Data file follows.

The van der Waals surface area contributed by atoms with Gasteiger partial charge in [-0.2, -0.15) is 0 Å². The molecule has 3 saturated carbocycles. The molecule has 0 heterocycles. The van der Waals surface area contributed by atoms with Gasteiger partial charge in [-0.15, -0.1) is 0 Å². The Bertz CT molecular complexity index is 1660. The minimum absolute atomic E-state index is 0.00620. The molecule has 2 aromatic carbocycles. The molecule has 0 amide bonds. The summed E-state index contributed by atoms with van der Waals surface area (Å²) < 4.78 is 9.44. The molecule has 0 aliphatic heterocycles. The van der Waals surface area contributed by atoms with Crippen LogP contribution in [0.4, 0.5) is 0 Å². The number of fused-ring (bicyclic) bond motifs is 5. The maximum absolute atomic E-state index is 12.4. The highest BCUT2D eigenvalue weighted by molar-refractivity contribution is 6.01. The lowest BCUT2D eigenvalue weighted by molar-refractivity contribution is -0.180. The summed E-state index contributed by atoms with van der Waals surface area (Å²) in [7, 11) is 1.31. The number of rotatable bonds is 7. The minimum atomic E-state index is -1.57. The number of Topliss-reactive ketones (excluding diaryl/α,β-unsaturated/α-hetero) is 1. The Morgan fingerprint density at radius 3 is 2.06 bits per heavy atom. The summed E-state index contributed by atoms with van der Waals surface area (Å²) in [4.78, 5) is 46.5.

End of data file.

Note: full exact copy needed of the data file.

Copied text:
The van der Waals surface area contributed by atoms with Gasteiger partial charge in [-0.2, -0.15) is 0 Å². The molecule has 3 saturated carbocycles. The molecule has 0 heterocycles. The van der Waals surface area contributed by atoms with Gasteiger partial charge in [-0.15, -0.1) is 0 Å². The Bertz CT molecular complexity index is 1660. The minimum absolute atomic E-state index is 0.00620. The molecule has 2 aromatic carbocycles. The molecule has 0 amide bonds. The summed E-state index contributed by atoms with van der Waals surface area (Å²) < 4.78 is 9.44. The molecule has 0 aliphatic heterocycles. The van der Waals surface area contributed by atoms with Crippen LogP contribution in [0.4, 0.5) is 0 Å². The number of fused-ring (bicyclic) bond motifs is 5. The maximum absolute atomic E-state index is 12.4. The highest BCUT2D eigenvalue weighted by molar-refractivity contribution is 6.01. The lowest BCUT2D eigenvalue weighted by molar-refractivity contribution is -0.180. The summed E-state index contributed by atoms with van der Waals surface area (Å²) in [7, 11) is 1.31. The number of rotatable bonds is 7. The minimum atomic E-state index is -1.57. The number of Topliss-reactive ketones (excluding diaryl/α,β-unsaturated/α-hetero) is 1. The Morgan fingerprint density at radius 3 is 2.06 bits per heavy atom. The summed E-state index contributed by atoms with van der Waals surface area (Å²) in [4.78, 5) is 46.5.